IBMA week 2013 brought about many new changes to bluegrass’ signature event. In addition to being the first World of Bluegrass in Raleigh, this was the first WOB for Taylor Coughlin, IBMA’s Publications/Special Projects Director. I had the opportunity to chat this week with Taylor about WOB 2013.
TC: I knew the bluegrass community was a warm and accepting one; I felt that immediately when I joined the staff at IBMA. The feeling of being welcome and part of something bigger was amplified during World of Bluegrass, and I am proud to work for a community such as bluegrass.
DM: How do you feel the city of Raleigh handled their first year of hosting WOB?
TC: If it were physically possible, I would give the city of Raleigh a giant high-five. They wholeheartedly embraced the event, as well as the bluegrass community, and made us all feel so welcome and special. I felt like bluegrass really had a home in Raleigh, and think it probably will for quite some time.
DM: Other than the location, there were several major changes during IBMA week this year. One of these was the new format for late night showcases, dubbed The Bluegrass Ramble. How do you think The Bluegrass Ramble was received, and what changes (if any) do you think IBMA will make regarding The Ramble for next year?
TC: As with any change, we expect some objections, but the ones I heard have been concerns we can easily address, such as transportation to, between, and from the venues. I think it gave the showcase bands an opportunity to truly showcase their versatility as well as their talent. Personally, I had fun with the variety of venues, and was happily overwhelmed with planning my nightly Ramble schedule. The Steel Wheels were my take-away band. And who didn’t love Del at the Lincoln?
DM: There were also many changes to Fan Fest, which is now called Wide Open Bluegrass. The festival seemed to be a HUGE success. What were some of the changes IBMA made, which you feel aided to the success of Wide Open Bluegrass?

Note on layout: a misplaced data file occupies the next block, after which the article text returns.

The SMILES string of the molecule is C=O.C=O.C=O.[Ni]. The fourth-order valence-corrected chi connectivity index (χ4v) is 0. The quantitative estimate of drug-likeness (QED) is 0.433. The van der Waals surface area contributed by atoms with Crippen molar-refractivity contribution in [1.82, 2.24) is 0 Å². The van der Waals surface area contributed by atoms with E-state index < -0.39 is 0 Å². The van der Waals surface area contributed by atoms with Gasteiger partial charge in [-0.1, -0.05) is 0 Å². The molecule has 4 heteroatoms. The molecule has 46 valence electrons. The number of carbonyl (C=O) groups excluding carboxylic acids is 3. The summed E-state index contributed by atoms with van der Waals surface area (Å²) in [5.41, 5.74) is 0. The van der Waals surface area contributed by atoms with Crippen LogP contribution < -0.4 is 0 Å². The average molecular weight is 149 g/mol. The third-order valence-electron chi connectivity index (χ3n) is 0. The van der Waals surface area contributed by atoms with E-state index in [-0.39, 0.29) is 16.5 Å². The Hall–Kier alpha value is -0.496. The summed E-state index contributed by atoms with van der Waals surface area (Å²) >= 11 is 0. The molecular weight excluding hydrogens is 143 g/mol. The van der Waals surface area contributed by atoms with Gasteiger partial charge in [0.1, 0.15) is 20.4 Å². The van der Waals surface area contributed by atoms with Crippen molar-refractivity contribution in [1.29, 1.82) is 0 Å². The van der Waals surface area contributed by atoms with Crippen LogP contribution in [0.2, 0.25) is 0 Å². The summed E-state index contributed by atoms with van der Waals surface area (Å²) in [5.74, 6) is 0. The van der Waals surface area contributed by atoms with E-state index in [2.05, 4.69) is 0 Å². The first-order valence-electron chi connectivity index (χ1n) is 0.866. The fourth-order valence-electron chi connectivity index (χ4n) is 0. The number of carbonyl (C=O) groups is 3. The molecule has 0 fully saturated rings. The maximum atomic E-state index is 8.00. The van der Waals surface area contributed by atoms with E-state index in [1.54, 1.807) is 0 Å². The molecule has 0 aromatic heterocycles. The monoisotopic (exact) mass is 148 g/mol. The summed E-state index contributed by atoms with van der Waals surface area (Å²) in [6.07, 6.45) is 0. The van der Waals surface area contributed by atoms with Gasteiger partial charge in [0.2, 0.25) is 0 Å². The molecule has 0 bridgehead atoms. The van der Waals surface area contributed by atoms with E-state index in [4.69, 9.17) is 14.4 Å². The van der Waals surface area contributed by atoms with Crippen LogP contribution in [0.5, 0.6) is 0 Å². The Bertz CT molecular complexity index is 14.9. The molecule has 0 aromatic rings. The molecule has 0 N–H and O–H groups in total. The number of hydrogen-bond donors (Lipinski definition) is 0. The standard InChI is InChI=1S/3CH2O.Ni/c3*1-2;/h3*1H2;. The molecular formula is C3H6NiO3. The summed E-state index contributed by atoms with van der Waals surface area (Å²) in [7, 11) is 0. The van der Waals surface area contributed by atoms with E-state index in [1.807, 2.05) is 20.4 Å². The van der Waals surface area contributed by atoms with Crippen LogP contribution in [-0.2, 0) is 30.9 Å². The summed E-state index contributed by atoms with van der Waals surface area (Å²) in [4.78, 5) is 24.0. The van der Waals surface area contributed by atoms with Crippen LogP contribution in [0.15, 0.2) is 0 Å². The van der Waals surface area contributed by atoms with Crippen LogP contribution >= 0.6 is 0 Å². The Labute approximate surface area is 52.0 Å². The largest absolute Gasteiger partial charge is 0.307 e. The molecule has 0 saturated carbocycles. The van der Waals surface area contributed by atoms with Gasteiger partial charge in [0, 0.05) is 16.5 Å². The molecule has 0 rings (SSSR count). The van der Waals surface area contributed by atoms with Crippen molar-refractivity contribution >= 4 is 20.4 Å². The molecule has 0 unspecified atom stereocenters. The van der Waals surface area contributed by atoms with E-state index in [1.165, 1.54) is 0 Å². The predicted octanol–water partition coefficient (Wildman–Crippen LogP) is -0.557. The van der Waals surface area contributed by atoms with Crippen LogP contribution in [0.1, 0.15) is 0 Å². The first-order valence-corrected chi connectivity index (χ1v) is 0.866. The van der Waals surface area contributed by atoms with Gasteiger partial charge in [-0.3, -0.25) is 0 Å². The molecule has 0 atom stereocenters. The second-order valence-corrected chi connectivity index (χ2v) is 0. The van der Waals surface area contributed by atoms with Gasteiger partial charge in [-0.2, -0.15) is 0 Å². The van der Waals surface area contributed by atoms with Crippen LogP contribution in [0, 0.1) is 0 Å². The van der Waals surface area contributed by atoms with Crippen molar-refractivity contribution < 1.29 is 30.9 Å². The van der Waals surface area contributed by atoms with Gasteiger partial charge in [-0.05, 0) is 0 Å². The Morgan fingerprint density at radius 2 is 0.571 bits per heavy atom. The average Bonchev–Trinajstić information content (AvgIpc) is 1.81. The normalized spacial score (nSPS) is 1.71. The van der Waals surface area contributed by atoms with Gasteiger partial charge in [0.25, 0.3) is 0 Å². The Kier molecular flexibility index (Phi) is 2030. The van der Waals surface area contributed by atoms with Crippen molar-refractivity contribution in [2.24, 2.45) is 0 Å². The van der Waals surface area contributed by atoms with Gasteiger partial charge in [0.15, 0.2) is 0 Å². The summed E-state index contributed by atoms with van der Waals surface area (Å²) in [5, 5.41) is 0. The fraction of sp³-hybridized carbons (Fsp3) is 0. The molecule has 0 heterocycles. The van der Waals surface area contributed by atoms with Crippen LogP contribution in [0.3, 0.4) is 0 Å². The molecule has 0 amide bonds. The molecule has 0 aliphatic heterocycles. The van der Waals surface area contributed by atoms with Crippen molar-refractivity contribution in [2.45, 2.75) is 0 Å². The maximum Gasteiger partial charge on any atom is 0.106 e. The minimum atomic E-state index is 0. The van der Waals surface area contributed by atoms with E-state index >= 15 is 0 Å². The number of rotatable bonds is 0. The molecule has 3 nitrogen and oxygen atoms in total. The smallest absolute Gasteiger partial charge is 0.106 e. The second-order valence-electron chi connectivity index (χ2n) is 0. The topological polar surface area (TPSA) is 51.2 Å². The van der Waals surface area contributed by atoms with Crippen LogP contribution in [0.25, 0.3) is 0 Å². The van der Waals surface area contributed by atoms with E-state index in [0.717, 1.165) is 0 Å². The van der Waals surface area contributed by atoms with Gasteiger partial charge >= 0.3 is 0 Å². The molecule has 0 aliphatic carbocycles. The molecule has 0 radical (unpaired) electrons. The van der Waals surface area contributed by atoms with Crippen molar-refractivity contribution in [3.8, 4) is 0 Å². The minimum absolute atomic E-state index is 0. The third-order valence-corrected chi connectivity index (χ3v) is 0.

TC: Wide Open Bluegrass turned the whole week up to 11, in my opinion. With the addition of the free Street Festival, and the exhibit hall being open to the public, we were able to interest the residents of Raleigh and the surrounding communities, and hopefully welcome new bluegrass lovers and IBMA members to the bluegrass community. The lineup for Wide Open Bluegrass was something I am very proud of.
DM: After how successful last week was, how does IBMA plan to build on this momentum when looking ahead to Raleigh 2014?
TC: It’s a little too soon to say! At the moment, we’re still unpacking our boxes, catching up on sleep, and recovering from live-bluegrass-everywhere withdrawals. But we hope to build this momentum by increasing our membership, increasing our overall exposure within the music industry, and continuing to make IBMA a valuable resource for the bluegrass music industry.
DM: Personally, what was the highlight of the week for you? Whether a special moment or performance, what was your favorite moment (or moments!) of IBMA week 2013?
TC: I will never forget being in huddled in the wings of the Memorial Auditorium with Ronnie McCoury on one side of me and Noam Pikelny on the other (they probably didn’t know I was there), and listening to Tony Rice’s Hall of Fame induction speech. At first, I heard Tony’s raspy, barely-there voice, and then all of a sudden, a rich baritone voice spoke up. I thought someone else had gone onstage during his speech, but when I realized it was Tony, I got goosebumps and tears. I felt so honored to be there in that moment.
Kudos to Taylor and all of the IBMA staff who made this, arguably, the best WOB ever! I’m already looking forward to next year.
Category: IBMA 2013
About the Author (Author Profile)
Daniel is from southwestern Ohio and has been around bluegrass his entire life. He manages the Classic Country Connection, a music store in southern Ohio which specializes in bluegrass, classic country, and gospel music. He is the host of the Bending The Strings radio program, which plays a variety of bluegrass, newgrass, and Americana music. He also maintains the website for Joe Mullins and the Radio Ramblers.
If you enjoyed this article, subscribe to receive more just like it.